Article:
The winter weather is in full effect in Canada. From snow to sleet, wind chills to deep freezes, the extreme weather can be relentless. Although it is important for everyone to stay protected in these severe conditions, it becomes substantially more vigilant as you age. Not sure where to start? That’s why we’ve developed a list of 7 winter safety tips for Seniors.
1. Avoid Shoveling Snow Shoveling snow is an extremely labour intensive activity. Especially if you are not normally physically active. According to the National Safety Council, in the US, shovelling leads to approximately 100 deaths every year. Cold weather can increase your heart rate and blood pressure which can lead to easier clotting. If you’re over the age of 40 and not regularly active, it is important to take your time to avoid an extensive strain on the heart. If you’re going to shovel, ensure that someone is aware or that you have help! Always remember to consult your doctor prior to engaging in strenuous physical activities.
2. Spend Minimal Time Outside When the lead plumates into the negative double digits, being outside becomes extremely hazardous. The first thing one must worry about is frostbite. When the windchill makes it feel like -28°C, skin that is exposed can freeze in under 30 minutes. Once it hits -40°C, frostbite can take less than 10 minutes, and at -55°C, you have only two minutes before the skin begins to freeze! Frostbite presents itself in different ways. Some warning signs that you may be at risk of frostbite include the exposed skin stinging or burning, and the skin turning white and waxy.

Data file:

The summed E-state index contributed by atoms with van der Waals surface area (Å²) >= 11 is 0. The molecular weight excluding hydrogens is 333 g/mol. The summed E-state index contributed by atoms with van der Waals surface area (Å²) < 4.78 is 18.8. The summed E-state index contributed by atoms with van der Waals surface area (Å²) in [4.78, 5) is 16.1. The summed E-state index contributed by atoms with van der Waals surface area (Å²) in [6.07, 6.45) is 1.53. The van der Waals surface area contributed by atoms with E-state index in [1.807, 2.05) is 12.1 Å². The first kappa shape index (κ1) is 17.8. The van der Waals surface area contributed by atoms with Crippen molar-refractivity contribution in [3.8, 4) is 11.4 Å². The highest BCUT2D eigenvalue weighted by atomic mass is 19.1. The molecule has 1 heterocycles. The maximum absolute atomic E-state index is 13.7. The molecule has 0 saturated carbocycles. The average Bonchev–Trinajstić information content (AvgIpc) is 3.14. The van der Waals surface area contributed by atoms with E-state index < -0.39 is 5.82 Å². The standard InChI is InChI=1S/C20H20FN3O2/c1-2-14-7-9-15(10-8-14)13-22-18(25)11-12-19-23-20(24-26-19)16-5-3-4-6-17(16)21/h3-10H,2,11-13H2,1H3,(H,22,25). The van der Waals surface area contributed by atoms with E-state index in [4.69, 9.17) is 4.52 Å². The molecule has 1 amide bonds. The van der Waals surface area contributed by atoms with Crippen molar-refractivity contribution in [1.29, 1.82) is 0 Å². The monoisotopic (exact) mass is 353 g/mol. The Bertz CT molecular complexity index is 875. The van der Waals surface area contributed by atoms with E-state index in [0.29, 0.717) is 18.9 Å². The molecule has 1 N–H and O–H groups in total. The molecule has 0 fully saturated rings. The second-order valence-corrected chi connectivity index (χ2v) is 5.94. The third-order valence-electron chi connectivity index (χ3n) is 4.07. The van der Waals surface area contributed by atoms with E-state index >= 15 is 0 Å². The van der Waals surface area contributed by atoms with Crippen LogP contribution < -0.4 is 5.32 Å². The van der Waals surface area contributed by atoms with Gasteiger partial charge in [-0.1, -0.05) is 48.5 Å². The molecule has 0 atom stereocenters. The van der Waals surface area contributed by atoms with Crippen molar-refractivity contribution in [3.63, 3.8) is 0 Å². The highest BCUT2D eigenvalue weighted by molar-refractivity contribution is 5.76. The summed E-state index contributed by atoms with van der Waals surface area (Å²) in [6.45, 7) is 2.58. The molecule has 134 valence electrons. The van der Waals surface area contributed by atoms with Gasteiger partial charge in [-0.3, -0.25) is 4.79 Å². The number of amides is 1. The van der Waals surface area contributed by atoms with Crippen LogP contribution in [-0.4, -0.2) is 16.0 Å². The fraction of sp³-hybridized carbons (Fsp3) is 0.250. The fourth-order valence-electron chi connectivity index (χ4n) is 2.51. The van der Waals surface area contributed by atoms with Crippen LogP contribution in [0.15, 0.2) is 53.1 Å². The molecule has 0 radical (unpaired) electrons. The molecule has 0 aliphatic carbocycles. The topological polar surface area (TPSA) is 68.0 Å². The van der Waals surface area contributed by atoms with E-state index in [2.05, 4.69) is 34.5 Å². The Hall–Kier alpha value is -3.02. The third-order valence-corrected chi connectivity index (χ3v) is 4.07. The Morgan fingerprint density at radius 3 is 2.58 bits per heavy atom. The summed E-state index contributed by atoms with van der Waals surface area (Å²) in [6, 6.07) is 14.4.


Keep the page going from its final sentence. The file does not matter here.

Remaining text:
If you think you have frostbite it is best to go to an emergency room. If you can’t make it to a hospital, then you must slowly warm up the affected area with warm water, body heat, or warm clothing. Make sure not to apply direct heat or rub the area. In order to avoid frostbite, it is important to be aware of the temperature outside. If you have to go outside in the extreme cold, ensure that you have layers on, that you stay dry, and that all exposed skin is covered. If you begin to feel any of the warning signs, do not ignore them. Head to a sheltered area and warm up!